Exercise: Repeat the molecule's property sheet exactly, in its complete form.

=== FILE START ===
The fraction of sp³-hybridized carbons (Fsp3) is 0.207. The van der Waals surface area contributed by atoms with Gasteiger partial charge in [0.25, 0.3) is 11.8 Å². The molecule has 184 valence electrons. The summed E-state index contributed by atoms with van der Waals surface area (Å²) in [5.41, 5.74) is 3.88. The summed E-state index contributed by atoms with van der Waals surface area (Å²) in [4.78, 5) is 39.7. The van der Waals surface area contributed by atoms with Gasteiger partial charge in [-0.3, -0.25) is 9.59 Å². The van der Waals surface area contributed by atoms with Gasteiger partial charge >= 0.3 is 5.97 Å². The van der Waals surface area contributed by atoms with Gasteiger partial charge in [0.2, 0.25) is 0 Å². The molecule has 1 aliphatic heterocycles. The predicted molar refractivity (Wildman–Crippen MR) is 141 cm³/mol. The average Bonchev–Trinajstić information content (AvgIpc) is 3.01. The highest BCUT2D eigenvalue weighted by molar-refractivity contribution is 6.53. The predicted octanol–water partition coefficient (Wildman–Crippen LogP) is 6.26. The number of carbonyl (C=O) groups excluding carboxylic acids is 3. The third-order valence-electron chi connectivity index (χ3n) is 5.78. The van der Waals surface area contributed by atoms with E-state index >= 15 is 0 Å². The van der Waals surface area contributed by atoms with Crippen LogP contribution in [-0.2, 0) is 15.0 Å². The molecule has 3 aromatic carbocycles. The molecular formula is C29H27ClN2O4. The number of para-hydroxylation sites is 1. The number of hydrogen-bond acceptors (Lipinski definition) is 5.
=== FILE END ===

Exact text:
The fraction of sp³-hybridized carbons (Fsp3) is 0.207. The van der Waals surface area contributed by atoms with Gasteiger partial charge in [0.25, 0.3) is 11.8 Å². The molecule has 184 valence electrons. The summed E-state index contributed by atoms with van der Waals surface area (Å²) in [5.41, 5.74) is 3.88. The summed E-state index contributed by atoms with van der Waals surface area (Å²) in [4.78, 5) is 39.7. The van der Waals surface area contributed by atoms with Gasteiger partial charge in [-0.3, -0.25) is 9.59 Å². The van der Waals surface area contributed by atoms with Gasteiger partial charge >= 0.3 is 5.97 Å². The van der Waals surface area contributed by atoms with Gasteiger partial charge in [0.2, 0.25) is 0 Å². The molecule has 1 aliphatic heterocycles. The predicted molar refractivity (Wildman–Crippen MR) is 141 cm³/mol. The average Bonchev–Trinajstić information content (AvgIpc) is 3.01. The highest BCUT2D eigenvalue weighted by molar-refractivity contribution is 6.53. The predicted octanol–water partition coefficient (Wildman–Crippen LogP) is 6.26. The number of carbonyl (C=O) groups excluding carboxylic acids is 3. The third-order valence-electron chi connectivity index (χ3n) is 5.78. The van der Waals surface area contributed by atoms with E-state index >= 15 is 0 Å². The van der Waals surface area contributed by atoms with Crippen LogP contribution in [-0.2, 0) is 15.0 Å². The molecule has 3 aromatic carbocycles. The molecular formula is C29H27ClN2O4. The number of para-hydroxylation sites is 1. The number of hydrogen-bond acceptors (Lipinski definition) is 5.